“Young soprano Elizabeth Gentner…has a supple, full-bodied voice perhaps better suited for a larger venue, but displayed a confidence and command of comedy unusual in a performer at such an early stage in her career.” ~Kathleen Whalen, Daily Republic Correspondent
Victor Borge Hands off! The funniest night at opera you could get! Happy Birthday! #TodayInOpera
Happy Birthday to Victor Borge! #TodayInOpera Victor Borge, Meet @TheMuppets
#TodayInOpera Gustave Charpentiers opera Louise, premiered in Paris in 1900. Here is Leontyne Price singing “Depuis le jour.”
Franco Corelli sings “E lucevan le stelle” from Puccini’s Tosca
This is the aria, sung by the man, from the opera.
It can bring me to tears before the clarinet finishes its first few notes. I know every word, every note and every breath. I’ll never sing this, myself. I know how this story ends. I know how it started. It makes me cry, every time.
He’s a painter and a political rebel, she’s the reigning operatic superstar of her time and they love each other. She’s absurdly jealous. He’s dangerously impulsive. They know the flaws and joys of being genuinely in love with a real person. A corrupt politician throws the lover’s world into chaos because of his own lust. The lovers are threatened with torture, rape and murder. He’s locked in a cage awaiting his own execution, and he sells his last material possession to send her a letter.
You see, he thinks he’s lost her… That moment is the most telling. That singular moment when he thinks he will never see her again. That’s how you know what he really thinks, what he really feels… Well, at least, that’s what the storybooks say….
The suspended agony, the revelry in the moment is something uniquely operatic. In “real life” this is a breath, a fleeting memory. In operatic theater, this is beauty, pain, pleasure, hope, loss, anger, irony, desire and so much more. These conflicting sensations vibrate the air in suspended animation for performer and audience alike to feel. We hear our very humanity ringing in the air.
This and other moments like it are why opera has been my life’s work. It gives us more than the 3 dimensions that life offers us regularly. Opera demands that time itself hold still, while we revel in awe at Love.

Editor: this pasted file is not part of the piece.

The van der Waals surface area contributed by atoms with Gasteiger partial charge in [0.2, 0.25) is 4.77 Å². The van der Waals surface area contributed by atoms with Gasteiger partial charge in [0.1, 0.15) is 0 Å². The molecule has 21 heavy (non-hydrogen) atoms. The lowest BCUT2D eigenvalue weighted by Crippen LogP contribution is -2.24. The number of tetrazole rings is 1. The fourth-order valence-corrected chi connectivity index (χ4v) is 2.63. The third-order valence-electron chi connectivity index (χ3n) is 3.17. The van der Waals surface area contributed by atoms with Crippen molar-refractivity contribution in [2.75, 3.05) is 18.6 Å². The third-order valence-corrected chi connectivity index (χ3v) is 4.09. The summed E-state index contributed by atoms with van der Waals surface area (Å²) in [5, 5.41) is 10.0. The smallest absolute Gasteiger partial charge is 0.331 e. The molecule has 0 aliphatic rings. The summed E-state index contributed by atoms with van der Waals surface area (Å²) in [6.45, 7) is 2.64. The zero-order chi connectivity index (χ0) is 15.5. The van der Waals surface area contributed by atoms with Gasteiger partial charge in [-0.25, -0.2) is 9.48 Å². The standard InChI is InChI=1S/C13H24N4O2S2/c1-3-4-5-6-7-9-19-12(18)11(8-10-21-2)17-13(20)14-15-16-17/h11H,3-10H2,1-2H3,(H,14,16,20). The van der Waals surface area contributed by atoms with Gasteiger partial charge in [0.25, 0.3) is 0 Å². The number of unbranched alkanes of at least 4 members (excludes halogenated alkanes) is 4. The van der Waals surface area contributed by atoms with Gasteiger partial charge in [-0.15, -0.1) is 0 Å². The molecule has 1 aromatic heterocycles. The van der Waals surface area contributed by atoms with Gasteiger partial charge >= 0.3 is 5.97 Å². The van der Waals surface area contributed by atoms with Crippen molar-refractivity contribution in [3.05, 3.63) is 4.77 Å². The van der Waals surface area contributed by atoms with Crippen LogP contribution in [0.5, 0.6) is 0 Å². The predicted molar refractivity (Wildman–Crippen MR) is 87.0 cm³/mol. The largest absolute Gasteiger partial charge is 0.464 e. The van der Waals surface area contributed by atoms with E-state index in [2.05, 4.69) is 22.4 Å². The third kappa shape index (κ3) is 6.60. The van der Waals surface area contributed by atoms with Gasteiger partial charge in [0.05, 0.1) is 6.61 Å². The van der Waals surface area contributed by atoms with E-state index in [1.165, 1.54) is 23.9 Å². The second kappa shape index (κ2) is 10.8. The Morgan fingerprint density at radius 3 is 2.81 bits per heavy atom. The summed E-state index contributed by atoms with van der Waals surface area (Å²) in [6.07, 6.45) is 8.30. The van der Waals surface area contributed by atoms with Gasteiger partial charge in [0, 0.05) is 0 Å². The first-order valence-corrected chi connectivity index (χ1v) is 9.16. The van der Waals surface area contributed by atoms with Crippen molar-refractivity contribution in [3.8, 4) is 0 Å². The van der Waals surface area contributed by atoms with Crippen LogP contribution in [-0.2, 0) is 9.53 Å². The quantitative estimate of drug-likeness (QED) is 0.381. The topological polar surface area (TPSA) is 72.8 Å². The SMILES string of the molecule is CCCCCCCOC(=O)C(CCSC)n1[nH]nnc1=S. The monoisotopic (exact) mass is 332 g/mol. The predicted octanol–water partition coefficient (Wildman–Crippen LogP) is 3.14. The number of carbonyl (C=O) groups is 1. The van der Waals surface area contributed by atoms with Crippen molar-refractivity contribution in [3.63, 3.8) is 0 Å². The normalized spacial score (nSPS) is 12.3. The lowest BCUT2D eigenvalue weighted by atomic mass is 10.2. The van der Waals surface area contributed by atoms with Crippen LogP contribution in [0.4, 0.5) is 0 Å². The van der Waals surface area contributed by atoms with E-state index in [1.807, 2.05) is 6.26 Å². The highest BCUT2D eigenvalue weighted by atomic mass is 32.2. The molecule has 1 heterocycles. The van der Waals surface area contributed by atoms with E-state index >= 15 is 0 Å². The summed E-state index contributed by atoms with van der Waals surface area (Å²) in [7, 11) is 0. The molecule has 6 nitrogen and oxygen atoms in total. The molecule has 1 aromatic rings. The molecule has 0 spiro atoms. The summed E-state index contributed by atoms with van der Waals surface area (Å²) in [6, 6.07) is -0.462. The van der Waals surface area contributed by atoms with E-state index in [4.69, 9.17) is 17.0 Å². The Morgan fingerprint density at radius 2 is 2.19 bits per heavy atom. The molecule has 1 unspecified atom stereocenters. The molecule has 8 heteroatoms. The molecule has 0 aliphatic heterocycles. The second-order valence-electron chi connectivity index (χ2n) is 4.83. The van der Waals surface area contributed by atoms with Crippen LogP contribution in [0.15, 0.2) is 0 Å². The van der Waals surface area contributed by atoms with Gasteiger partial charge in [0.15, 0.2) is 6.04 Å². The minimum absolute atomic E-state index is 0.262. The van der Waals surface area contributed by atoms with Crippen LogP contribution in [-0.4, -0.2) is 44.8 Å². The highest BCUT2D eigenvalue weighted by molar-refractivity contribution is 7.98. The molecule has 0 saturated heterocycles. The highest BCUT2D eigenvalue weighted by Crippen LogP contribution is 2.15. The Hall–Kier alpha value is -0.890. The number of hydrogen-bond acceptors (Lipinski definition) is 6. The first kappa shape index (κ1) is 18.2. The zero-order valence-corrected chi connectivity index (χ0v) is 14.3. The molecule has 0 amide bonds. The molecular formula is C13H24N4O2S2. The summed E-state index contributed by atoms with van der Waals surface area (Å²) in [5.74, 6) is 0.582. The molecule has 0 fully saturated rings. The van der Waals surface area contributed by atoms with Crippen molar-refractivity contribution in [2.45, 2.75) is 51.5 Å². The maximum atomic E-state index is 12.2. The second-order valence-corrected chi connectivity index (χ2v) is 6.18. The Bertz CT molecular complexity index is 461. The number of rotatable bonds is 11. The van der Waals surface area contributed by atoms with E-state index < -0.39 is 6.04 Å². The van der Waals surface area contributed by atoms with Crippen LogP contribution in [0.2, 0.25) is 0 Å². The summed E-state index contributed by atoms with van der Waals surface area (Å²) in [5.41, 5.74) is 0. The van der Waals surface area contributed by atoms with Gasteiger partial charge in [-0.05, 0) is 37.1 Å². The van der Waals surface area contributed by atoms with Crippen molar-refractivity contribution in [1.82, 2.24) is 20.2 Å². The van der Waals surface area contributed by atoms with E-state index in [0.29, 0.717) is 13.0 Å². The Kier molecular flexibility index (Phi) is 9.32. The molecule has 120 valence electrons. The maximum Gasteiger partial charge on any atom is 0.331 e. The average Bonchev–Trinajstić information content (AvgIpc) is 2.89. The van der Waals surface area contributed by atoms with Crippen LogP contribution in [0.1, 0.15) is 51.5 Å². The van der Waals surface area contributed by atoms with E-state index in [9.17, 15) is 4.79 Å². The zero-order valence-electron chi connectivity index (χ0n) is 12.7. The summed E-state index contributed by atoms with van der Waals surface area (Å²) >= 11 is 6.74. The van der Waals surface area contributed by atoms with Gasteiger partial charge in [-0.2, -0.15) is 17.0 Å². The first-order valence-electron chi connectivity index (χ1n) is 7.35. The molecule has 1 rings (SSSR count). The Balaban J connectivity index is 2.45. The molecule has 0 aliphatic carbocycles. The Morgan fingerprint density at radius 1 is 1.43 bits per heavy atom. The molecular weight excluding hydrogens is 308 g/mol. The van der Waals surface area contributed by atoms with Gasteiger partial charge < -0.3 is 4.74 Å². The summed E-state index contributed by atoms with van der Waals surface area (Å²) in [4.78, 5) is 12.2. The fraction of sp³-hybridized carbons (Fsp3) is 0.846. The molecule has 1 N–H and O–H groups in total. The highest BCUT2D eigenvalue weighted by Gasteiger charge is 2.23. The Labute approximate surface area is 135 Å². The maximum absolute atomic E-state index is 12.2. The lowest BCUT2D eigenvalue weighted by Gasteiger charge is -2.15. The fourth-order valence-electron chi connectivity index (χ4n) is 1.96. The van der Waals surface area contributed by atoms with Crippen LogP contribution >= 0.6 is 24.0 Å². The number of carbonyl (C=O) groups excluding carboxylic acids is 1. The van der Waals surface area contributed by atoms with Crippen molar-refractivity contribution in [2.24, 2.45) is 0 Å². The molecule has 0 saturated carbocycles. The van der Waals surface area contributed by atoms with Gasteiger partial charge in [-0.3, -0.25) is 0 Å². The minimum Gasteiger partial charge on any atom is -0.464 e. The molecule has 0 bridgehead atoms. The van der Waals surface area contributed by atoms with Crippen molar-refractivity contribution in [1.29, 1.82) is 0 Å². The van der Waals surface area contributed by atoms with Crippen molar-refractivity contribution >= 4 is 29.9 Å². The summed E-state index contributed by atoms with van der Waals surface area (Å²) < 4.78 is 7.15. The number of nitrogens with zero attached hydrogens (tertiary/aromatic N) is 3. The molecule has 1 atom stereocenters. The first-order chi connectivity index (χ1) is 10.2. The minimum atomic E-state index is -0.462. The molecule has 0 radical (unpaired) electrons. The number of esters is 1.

I hope you all have a wonderful Valentine’s Day! Enjoy what you have and who you have and revel in your own fleeting moments.
This clip is how I fell in love with the voice of Marilyn Horne. I was learning this duet for a concert. I had heard her sing in recordings many times before. However, this recording is how I became familiar with the depth and versatility of her artistry! Happy Birthday Maestra!
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This is another headshot from Lauren Schierloh Photography. This shoot was just a couple weeks before I left on my grand adventure!
After my audition yesterday, I went out to explore Milan. The obvious first destination for any opera singer is La Scala. Well, when I got there they had just closed for the afternoon. So I was forced to wait a bit for my first entrance to La Scala. I found a nice pizzeria in the Galleria and had a nice leisurely lunch with the one of the best desserts I’ve had in a while.
It gave me a little time to daydream as about my future life as a traveling international opera star. The daydream is not that far off from my current reality of traveling and singing. The big differences come with the accommodations and the longer stays in a city, as well as a difference in purpose from desperately finding work, to enjoying making music. Rather than a local hostel and the occasional discount hotel, my imagination upgrades my travels to 5 star hotels and furnished flats with more time working on performances and less time on auditions.
The real difference between fantasy and really isn’t the core of what I’m am trying to accomplish. While my fantasy is lovely, I can live without the creature comforts and still make my dreams come true!